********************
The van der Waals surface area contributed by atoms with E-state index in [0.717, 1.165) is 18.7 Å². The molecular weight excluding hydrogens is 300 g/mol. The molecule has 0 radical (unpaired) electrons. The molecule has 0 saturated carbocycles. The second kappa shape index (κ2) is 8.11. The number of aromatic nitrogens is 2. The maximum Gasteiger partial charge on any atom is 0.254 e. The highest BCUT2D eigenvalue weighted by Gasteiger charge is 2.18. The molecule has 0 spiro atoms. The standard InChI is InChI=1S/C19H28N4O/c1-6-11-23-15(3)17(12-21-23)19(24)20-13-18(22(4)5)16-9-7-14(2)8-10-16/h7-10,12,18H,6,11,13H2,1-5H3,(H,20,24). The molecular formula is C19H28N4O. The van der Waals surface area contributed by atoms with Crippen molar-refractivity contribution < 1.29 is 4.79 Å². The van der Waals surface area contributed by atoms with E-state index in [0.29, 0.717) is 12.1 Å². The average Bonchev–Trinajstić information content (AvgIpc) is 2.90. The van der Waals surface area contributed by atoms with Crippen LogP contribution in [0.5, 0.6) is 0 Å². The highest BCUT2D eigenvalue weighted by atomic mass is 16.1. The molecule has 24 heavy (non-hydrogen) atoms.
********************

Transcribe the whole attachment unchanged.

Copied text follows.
The van der Waals surface area contributed by atoms with E-state index in [0.717, 1.165) is 18.7 Å². The molecular weight excluding hydrogens is 300 g/mol. The molecule has 0 radical (unpaired) electrons. The molecule has 0 saturated carbocycles. The second kappa shape index (κ2) is 8.11. The number of aromatic nitrogens is 2. The maximum Gasteiger partial charge on any atom is 0.254 e. The highest BCUT2D eigenvalue weighted by Gasteiger charge is 2.18. The molecule has 0 spiro atoms. The standard InChI is InChI=1S/C19H28N4O/c1-6-11-23-15(3)17(12-21-23)19(24)20-13-18(22(4)5)16-9-7-14(2)8-10-16/h7-10,12,18H,6,11,13H2,1-5H3,(H,20,24). The molecular formula is C19H28N4O. The van der Waals surface area contributed by atoms with Crippen molar-refractivity contribution < 1.29 is 4.79 Å². The van der Waals surface area contributed by atoms with E-state index in [0.29, 0.717) is 12.1 Å². The average Bonchev–Trinajstić information content (AvgIpc) is 2.90. The van der Waals surface area contributed by atoms with Crippen LogP contribution in [0.5, 0.6) is 0 Å². The highest BCUT2D eigenvalue weighted by atomic mass is 16.1. The molecule has 24 heavy (non-hydrogen) atoms.